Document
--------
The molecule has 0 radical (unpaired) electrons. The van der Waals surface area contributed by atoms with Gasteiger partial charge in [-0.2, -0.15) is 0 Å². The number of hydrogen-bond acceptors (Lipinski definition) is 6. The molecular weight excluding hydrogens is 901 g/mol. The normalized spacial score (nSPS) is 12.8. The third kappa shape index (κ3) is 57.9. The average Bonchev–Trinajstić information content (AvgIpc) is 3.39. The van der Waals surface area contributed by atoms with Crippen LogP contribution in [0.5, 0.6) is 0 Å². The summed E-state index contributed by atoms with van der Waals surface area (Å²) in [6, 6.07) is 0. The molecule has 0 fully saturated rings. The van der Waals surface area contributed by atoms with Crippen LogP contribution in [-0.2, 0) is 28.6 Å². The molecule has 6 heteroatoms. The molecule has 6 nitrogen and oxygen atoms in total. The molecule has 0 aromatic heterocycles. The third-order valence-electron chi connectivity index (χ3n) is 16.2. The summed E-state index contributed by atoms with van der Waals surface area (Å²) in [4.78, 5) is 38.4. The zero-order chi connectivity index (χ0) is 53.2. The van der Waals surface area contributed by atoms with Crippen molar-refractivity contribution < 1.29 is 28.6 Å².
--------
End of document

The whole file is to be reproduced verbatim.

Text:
The molecule has 0 radical (unpaired) electrons. The van der Waals surface area contributed by atoms with Gasteiger partial charge in [-0.2, -0.15) is 0 Å². The number of hydrogen-bond acceptors (Lipinski definition) is 6. The molecular weight excluding hydrogens is 901 g/mol. The normalized spacial score (nSPS) is 12.8. The third kappa shape index (κ3) is 57.9. The average Bonchev–Trinajstić information content (AvgIpc) is 3.39. The van der Waals surface area contributed by atoms with Crippen LogP contribution in [0.5, 0.6) is 0 Å². The summed E-state index contributed by atoms with van der Waals surface area (Å²) in [6, 6.07) is 0. The molecule has 0 fully saturated rings. The van der Waals surface area contributed by atoms with Crippen LogP contribution in [-0.2, 0) is 28.6 Å². The molecule has 6 heteroatoms. The molecule has 6 nitrogen and oxygen atoms in total. The molecule has 0 aromatic heterocycles. The third-order valence-electron chi connectivity index (χ3n) is 16.2. The summed E-state index contributed by atoms with van der Waals surface area (Å²) in [4.78, 5) is 38.4. The zero-order chi connectivity index (χ0) is 53.2. The van der Waals surface area contributed by atoms with Crippen molar-refractivity contribution < 1.29 is 28.6 Å².